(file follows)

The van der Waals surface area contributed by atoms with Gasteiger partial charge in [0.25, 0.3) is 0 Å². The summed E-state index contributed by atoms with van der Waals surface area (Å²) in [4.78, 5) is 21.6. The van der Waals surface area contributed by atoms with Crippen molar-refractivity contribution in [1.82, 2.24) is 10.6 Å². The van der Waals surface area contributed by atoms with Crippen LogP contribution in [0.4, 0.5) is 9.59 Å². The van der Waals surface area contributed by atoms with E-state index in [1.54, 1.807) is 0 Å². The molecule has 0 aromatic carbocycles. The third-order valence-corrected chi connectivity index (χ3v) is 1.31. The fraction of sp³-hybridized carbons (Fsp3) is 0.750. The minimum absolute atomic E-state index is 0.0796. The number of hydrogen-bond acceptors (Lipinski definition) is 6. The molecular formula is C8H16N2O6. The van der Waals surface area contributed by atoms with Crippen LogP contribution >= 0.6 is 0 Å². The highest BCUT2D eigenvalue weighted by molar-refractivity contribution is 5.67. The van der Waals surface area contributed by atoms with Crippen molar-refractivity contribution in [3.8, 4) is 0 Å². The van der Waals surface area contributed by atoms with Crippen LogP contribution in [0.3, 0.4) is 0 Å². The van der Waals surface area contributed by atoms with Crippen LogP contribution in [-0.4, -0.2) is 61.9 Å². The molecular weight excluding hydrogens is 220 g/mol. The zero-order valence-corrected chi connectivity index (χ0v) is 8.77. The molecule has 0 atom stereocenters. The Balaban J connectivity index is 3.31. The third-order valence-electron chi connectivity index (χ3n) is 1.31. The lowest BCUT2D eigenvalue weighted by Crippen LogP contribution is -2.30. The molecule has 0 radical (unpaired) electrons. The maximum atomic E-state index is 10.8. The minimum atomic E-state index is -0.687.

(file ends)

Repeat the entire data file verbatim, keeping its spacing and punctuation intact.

The van der Waals surface area contributed by atoms with Gasteiger partial charge in [0.25, 0.3) is 0 Å². The summed E-state index contributed by atoms with van der Waals surface area (Å²) in [4.78, 5) is 21.6. The van der Waals surface area contributed by atoms with Crippen molar-refractivity contribution in [1.82, 2.24) is 10.6 Å². The van der Waals surface area contributed by atoms with Crippen LogP contribution in [0.4, 0.5) is 9.59 Å². The van der Waals surface area contributed by atoms with E-state index in [1.54, 1.807) is 0 Å². The molecule has 0 aromatic carbocycles. The third-order valence-corrected chi connectivity index (χ3v) is 1.31. The fraction of sp³-hybridized carbons (Fsp3) is 0.750. The minimum absolute atomic E-state index is 0.0796. The number of hydrogen-bond acceptors (Lipinski definition) is 6. The molecular formula is C8H16N2O6. The van der Waals surface area contributed by atoms with Crippen LogP contribution >= 0.6 is 0 Å². The highest BCUT2D eigenvalue weighted by molar-refractivity contribution is 5.67. The van der Waals surface area contributed by atoms with Crippen molar-refractivity contribution in [3.8, 4) is 0 Å². The van der Waals surface area contributed by atoms with Crippen LogP contribution in [0.3, 0.4) is 0 Å². The van der Waals surface area contributed by atoms with Crippen LogP contribution in [-0.4, -0.2) is 61.9 Å². The molecular weight excluding hydrogens is 220 g/mol. The zero-order valence-corrected chi connectivity index (χ0v) is 8.77. The molecule has 0 atom stereocenters. The Balaban J connectivity index is 3.31. The third-order valence-electron chi connectivity index (χ3n) is 1.31. The lowest BCUT2D eigenvalue weighted by Crippen LogP contribution is -2.30. The molecule has 0 radical (unpaired) electrons. The maximum atomic E-state index is 10.8. The minimum atomic E-state index is -0.687.